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It is a pleasure to speak in this important debate. I will be brief and focus my remarks on two or three key areas that have been partially mentioned by some colleagues earlier. I thank Mr Davis for securing this debate and commend the work of the all-party parliamentary group and the cross-party nature of the debate today, which is helpful.
First and foremost, I put on record my fundamental support for a fair tax system. We obviously need to raise taxes to pay for vital public services, but that system clearly has to be fair. I think that the points made by a number of colleagues across the House on the matter are absolutely right, and I am grateful for the emerging consensus on the issue.
Secondly, I highlight the importance of the issue of the loan charge. The fact that this debate is taking place today in a period of sustained national crisis—indeed, it is a crisis for the whole world—is interesting, and it does underline the importance of this issue. I was approached about it a number of times during the general election, like many Members here today, and I have had constituents contact me about it. There is deep unease in the community, certainly in the constituency I represent, which is made up of Reading itself and the neighbouring town of Woodley, about the problem, which affects many people. I noted the figure of 50,000 people across the country. It certainly seems to be higher than that, given the proportion of people in my community who seem to be affected.
I draw Members’ attention to the effects on a typical town of its type, as Reading is, and specific industries where I believe there may be a particular likelihood of the problem arising. In the area I represent, a very large number of people are self-employed and have microbusinesses or work as consultants in one form or another. That is spread across a huge range of sectors, from traditional small businesses through to people with trades or IT skills and public servants. It is a vast range of people.
I want to add to the point made by my hon. Friend Dr Huq about locums in public services affected by the issue. I know of cases where a number of people in public services have to set up as a company and work on that basis, perhaps as a supply teacher or in some other interim role in public services. I should declare an interest, as I have certainly operated in that way in the past as an interim public servant. In the more distant past, I was a full-time civil servant. Locums are a well-known type of employment and a subset of those people—not all of them—are affected by the loan charge.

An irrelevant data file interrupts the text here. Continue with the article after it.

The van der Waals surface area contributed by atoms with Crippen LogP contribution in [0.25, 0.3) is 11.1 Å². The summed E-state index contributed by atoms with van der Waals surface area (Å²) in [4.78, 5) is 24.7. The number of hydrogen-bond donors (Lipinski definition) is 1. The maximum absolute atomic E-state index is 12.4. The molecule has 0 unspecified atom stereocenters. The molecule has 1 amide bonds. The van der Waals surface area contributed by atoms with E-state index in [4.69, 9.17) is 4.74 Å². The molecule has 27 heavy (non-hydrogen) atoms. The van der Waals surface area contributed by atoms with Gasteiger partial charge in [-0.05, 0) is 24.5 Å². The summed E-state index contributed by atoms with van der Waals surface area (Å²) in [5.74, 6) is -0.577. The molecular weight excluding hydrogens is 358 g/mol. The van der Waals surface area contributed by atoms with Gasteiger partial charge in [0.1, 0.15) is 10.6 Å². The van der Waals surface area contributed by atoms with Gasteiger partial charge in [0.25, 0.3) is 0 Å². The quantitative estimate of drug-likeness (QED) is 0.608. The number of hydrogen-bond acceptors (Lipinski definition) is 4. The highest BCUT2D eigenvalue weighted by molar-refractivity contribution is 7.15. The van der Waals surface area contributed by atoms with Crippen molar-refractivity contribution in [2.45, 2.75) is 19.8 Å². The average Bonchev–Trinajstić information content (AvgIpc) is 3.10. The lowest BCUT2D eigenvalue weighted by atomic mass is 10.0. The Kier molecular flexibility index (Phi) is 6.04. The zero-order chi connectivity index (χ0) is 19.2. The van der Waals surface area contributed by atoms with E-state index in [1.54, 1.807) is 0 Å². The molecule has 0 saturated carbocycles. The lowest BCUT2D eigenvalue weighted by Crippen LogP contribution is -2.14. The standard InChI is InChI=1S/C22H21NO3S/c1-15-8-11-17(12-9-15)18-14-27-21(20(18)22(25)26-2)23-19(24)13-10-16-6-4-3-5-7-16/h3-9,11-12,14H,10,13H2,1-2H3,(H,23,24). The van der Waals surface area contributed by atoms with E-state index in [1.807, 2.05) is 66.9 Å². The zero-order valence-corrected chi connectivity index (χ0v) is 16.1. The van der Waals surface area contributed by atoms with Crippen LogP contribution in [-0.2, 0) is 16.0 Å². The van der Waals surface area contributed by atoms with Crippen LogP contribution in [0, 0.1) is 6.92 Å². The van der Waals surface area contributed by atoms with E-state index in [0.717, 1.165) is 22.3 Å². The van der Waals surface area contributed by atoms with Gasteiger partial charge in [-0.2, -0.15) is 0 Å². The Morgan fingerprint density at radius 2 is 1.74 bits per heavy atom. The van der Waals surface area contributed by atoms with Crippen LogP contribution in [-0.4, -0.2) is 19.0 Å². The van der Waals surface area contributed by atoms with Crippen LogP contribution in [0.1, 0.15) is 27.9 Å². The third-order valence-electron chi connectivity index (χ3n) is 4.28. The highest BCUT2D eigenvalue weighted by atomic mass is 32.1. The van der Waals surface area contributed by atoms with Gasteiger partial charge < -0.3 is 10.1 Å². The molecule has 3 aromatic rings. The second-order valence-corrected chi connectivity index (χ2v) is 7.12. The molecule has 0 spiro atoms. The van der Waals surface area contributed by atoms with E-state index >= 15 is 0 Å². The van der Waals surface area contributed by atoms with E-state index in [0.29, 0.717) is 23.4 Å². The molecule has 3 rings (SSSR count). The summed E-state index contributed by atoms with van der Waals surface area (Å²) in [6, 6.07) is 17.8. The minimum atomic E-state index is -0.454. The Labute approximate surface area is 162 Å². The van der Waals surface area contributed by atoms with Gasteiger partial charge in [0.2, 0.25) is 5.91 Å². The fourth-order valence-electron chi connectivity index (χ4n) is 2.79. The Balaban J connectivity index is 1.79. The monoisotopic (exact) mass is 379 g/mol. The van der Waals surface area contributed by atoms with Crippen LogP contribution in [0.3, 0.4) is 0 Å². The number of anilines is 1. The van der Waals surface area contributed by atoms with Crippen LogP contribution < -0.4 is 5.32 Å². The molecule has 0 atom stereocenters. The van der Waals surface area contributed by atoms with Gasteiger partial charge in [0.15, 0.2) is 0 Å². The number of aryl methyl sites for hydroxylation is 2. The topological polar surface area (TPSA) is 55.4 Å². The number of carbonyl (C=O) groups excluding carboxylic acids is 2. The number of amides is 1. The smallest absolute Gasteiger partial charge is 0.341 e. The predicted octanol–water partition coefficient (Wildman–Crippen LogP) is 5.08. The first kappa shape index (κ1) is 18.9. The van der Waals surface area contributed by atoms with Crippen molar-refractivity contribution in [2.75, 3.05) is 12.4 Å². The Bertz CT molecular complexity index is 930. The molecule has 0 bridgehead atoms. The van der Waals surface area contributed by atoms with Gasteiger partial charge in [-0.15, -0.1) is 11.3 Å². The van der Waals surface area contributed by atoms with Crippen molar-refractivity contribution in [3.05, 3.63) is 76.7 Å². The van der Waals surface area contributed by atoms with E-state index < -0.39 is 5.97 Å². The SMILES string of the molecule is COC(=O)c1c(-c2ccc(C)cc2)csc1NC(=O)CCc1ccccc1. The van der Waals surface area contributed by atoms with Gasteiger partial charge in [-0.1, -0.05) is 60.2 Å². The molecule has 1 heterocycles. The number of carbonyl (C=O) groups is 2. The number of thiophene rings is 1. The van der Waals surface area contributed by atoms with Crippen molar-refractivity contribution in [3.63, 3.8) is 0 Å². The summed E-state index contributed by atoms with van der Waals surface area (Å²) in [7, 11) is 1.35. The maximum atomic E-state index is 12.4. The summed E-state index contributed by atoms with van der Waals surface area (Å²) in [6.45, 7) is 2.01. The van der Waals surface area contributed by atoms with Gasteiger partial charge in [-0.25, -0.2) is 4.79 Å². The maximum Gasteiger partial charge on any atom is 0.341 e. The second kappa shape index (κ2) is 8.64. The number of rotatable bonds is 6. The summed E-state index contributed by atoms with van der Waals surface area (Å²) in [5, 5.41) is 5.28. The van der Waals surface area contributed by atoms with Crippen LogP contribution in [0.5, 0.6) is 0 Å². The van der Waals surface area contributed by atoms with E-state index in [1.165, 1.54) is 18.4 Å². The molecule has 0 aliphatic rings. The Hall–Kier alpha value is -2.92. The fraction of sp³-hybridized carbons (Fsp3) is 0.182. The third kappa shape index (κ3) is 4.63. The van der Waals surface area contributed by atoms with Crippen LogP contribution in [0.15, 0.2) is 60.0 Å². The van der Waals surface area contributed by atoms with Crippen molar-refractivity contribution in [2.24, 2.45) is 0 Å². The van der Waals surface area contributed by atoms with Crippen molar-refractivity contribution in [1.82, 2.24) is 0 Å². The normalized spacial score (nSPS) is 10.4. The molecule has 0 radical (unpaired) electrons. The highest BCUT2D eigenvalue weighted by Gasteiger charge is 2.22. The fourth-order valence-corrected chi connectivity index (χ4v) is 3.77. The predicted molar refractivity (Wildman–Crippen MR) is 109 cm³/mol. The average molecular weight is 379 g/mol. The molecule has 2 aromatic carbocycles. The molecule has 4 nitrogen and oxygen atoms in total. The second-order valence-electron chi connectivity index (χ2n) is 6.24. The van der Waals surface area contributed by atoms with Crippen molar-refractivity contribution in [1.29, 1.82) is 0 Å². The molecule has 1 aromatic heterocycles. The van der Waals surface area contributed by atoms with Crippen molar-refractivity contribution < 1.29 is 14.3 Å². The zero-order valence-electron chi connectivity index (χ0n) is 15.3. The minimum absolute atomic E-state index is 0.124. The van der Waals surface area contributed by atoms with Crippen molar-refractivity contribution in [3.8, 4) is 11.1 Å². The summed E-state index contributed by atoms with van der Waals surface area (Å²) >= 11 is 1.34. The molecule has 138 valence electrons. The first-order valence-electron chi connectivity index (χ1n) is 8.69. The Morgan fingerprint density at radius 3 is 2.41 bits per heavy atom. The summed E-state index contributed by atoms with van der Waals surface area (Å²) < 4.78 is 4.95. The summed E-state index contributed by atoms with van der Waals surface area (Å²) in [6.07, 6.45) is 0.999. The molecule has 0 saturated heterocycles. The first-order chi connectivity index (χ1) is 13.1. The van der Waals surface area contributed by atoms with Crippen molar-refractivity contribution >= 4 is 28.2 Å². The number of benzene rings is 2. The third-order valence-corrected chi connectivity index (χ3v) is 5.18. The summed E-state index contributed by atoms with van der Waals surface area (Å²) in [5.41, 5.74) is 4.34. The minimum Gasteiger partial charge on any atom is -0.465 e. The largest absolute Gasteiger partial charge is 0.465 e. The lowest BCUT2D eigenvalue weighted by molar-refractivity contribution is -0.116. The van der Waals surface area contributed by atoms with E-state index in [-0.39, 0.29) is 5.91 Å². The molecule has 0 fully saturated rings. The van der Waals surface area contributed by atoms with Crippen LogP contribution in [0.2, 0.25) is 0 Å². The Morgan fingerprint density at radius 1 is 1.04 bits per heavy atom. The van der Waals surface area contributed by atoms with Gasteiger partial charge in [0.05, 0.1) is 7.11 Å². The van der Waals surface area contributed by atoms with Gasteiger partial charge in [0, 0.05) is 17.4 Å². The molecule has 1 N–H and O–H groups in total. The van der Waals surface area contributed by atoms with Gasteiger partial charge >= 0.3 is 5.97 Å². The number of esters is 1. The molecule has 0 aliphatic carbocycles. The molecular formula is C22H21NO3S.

As well as my area, many other nearby parts of the country have similarly high levels of employment in IT. There is a particular prevalence of self-employment among IT professionals. If we think of the great IT businesses in this country—companies such as Microsoft, Oracle or Vodafone—many of them are headquartered in the Thames valley or west London. Many of those large businesses rely heavily on subcontractors who have often no choice but to set up a limited company that then serves the much larger organisation.
In my area, many people who are affected by the loan charge are in the IT industry. There are whole WhatsApp groups of people in parts of the IT industry that are buzzing with concern about the matter. As has been said, the issue ranges back over many years and there is deep uncertainty and pressure on these workers and their small businesses and, indeed, their families, because of this whole problem. As I said earlier, we are debating this issue at a time of national crisis. Imagine how that concern overlays itself on top of the existing pressures that we talked about earlier today and yesterday. Quite rightly, we in this House have discussed and raised with the Government the importance of supporting small businesses at this time of national crisis.
Imagine how it would feel to be a small business person or an IT subcontractor who was the breadwinner in their family. Their source of income could dry up because of this crisis, which is not of their making and that they have not anticipated. At the same time, they face the long-standing problem of the loan charge looming over them, with the very grave measures that other colleagues have mentioned today. Some of the examples that have been mentioned are truly dreadful. Imagine that pressure. That is what we need to do today—to think about what it feels like for somebody who is a small business person or self-employed. I know the Minister is dutiful and well-read and, as was said earlier, he has written a biography of Adam Smith. I hope that he will look again at the evidence clearly and thoroughly and in the context of the current situation affecting small businesses.